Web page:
Otherwise all my projects are housed under git (some are sizable, like MacPorts), been using it everyday for a solid month... finally feeling like I'm out of the romance phase, but it's such a vast improvement from SVK which I've been using for the last few years that I feel like my scm is working for me instead of against me -- and most of all, I'm not afraid when my branches diverge from trunk anymore.

Mercurial also looks good, but I like Git's storage system and branching better. It also seems to be faster, and I think it will have more support going forward.


Git 1.5.3 will introduce a command called git-stash which I find very appealing for all those moments at the office I'm forced to fight a fire on another branch when I'm not ready to check my current work in as a functionally-atomic commit.

Another nice feature is the delta compression, which seeing is believing considering the fact that a git repo and working copy are a single entity unlike svn.

Does this work from within Xcode?

> Mercurial lacks lightweight branches

I don't really see what you mean by that, Mercurial has both "full branches" (repository clones) and "named branches" (branches within a repository)

> does no content hashing.

Of course it does

Nice summary. Now if you could do a comparison with darcs... :)

Wincent Colaiuta is moving to Git, too, and he has a nice post on Torvalds vs. Bram Cohen (of BitTorrent and Codeville).

It's strange to me that hg and git seem to have so much more mindshare than bzr... While speed has historically been bzr's weak spot, it's arguably more featureful and has better cross-platform support than either (git being linux-centric and hg's reliance on gnu diff complicating bsd support). And as far as speed goes, bzr handles the average project (e.g. not the linux kernel or mozilla trees) just fine. There is a reason canonical/ubuntu uses it, and if you're curious as to why an organization of their scope would choose bzr over git or hg, I suggest giving it bzr a test-drive. You may be pleasantly surprised.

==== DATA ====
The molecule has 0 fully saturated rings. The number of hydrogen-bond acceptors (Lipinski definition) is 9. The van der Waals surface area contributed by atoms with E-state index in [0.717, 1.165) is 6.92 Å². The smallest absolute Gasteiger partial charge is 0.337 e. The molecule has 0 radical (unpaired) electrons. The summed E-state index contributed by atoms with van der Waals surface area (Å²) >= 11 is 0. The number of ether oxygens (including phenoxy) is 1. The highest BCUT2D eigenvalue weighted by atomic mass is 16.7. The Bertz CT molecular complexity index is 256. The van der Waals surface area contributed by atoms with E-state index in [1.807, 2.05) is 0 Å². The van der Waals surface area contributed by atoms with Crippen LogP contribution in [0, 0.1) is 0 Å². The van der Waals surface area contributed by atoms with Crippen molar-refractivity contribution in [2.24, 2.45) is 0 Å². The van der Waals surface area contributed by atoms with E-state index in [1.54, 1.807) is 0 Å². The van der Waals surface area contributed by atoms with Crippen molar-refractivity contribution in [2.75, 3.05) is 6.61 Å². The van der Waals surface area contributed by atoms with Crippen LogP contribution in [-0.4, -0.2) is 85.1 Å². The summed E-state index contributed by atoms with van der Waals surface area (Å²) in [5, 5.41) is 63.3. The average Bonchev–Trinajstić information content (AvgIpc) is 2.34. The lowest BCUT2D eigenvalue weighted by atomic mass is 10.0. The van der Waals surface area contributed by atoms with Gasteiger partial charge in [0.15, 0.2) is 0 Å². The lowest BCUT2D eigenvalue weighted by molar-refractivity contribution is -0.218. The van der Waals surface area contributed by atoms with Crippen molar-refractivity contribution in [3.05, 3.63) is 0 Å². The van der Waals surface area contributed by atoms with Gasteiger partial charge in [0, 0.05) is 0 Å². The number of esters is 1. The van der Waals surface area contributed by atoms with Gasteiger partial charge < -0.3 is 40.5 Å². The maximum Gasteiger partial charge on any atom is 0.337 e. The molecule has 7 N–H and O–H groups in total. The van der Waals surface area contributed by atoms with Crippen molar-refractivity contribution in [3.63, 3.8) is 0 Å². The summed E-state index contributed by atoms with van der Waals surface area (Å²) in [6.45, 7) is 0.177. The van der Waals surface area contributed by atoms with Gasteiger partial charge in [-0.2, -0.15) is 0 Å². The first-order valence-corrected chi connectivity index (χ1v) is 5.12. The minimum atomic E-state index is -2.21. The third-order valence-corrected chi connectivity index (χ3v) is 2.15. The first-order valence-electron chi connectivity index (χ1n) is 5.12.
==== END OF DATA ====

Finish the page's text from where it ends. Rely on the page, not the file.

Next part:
I've been happy with darcs and running ``darcs record'' often as I progress, and ``darcs push'' to save the changes offsite as well.

After the summer I'm thinking of importing my darcs repositories to the new version, when its released. It supposedly will fix some bugs.

I'm open to moving to git though as needed, some time down the road.

Thanks for the post. Just to pile onto the inevitable "what about...": where you say "other version control systems" you really seem to mean "centralized version control systems". Given that a lot of your comments about the superiority of Git over Subversion would apply to almost any other DVCS, it would be interesting to know which of those you looked at and why you found them less desirable.

Given the popularity of Subversion, I consider interoperability with it a must-have feature of any distributed source control system.

I wrote a tutorial on how to use Git and Bazaar with Subversion:

Two days ago I though I'd check out Darcs. I began compiling it on my FreeBSD system (it required compilation of a bunch of dependencies as well.. including the heavy heavy GHC compiler). Went away to watch One Upon A Time In America (it lasts 4 hours). When finished I went back to the computer only to find out GHC was still! compiling itself.

Fuck this I though and went ahead with GIT. It compiled in less seconds than I was prepared for. After looking around for ways to move from SVN to GIT I was suprised to find IT actually came with the necessary tools (git-svnimport) which worked great (after compiling subversion-perl). I recemmend using git-svnimport with the -m (if you have branches) flag and the -A flag (check man page or online man page). So far I'm liking it a lot. Still a lot more documenation to read through but not even close to the entire book you need to read to learn SVN if you don't already know it.

I wasn't impressed with Subversion, but then it *was* designed to be a replacement for CVS. After using SVN for a couple of years, I gave Git a try and though it takes some time to get your head around if you've never used distributed VCSes before, it is spectacular. I've never had a complete feeling of ease with CVS or SVN -- I really didn't have much trust in them. I've had no problems with Git, it's sensible, fast, and I trust it to not screw up my sources. I just wish it integrated with Xcode.